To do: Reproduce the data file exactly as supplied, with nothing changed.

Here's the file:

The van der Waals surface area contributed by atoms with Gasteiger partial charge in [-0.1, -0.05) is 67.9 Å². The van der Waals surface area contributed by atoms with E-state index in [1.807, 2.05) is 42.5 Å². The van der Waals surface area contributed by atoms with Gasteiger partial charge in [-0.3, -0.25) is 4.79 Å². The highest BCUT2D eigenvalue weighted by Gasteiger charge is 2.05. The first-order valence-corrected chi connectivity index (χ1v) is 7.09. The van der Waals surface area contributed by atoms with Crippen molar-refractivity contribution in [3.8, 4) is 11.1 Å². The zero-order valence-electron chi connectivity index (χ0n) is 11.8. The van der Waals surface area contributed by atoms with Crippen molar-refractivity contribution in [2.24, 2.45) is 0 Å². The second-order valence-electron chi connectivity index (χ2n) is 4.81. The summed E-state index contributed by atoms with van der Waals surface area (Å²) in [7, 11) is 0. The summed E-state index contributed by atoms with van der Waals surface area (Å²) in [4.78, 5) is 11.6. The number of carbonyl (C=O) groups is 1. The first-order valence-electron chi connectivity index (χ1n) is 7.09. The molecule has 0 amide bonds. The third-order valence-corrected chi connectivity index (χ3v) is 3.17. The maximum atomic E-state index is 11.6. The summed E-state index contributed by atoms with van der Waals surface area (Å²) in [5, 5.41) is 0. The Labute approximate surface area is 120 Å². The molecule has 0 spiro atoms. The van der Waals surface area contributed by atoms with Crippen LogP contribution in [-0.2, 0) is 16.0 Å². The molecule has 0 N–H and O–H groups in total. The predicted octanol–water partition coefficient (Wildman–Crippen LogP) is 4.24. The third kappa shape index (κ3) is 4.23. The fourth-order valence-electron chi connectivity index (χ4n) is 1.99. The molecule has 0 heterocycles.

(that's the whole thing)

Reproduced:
The van der Waals surface area contributed by atoms with Gasteiger partial charge in [-0.1, -0.05) is 67.9 Å². The van der Waals surface area contributed by atoms with E-state index in [1.807, 2.05) is 42.5 Å². The van der Waals surface area contributed by atoms with Gasteiger partial charge in [-0.3, -0.25) is 4.79 Å². The highest BCUT2D eigenvalue weighted by Gasteiger charge is 2.05. The first-order valence-corrected chi connectivity index (χ1v) is 7.09. The van der Waals surface area contributed by atoms with Crippen molar-refractivity contribution in [3.8, 4) is 11.1 Å². The zero-order valence-electron chi connectivity index (χ0n) is 11.8. The van der Waals surface area contributed by atoms with Crippen molar-refractivity contribution in [2.24, 2.45) is 0 Å². The second-order valence-electron chi connectivity index (χ2n) is 4.81. The summed E-state index contributed by atoms with van der Waals surface area (Å²) in [7, 11) is 0. The summed E-state index contributed by atoms with van der Waals surface area (Å²) in [4.78, 5) is 11.6. The number of carbonyl (C=O) groups is 1. The first-order valence-electron chi connectivity index (χ1n) is 7.09. The molecule has 0 amide bonds. The third-order valence-corrected chi connectivity index (χ3v) is 3.17. The maximum atomic E-state index is 11.6. The summed E-state index contributed by atoms with van der Waals surface area (Å²) in [5, 5.41) is 0. The Labute approximate surface area is 120 Å². The molecule has 0 spiro atoms. The van der Waals surface area contributed by atoms with Crippen LogP contribution in [-0.2, 0) is 16.0 Å². The molecule has 0 N–H and O–H groups in total. The predicted octanol–water partition coefficient (Wildman–Crippen LogP) is 4.24. The third kappa shape index (κ3) is 4.23. The fourth-order valence-electron chi connectivity index (χ4n) is 1.99. The molecule has 0 heterocycles.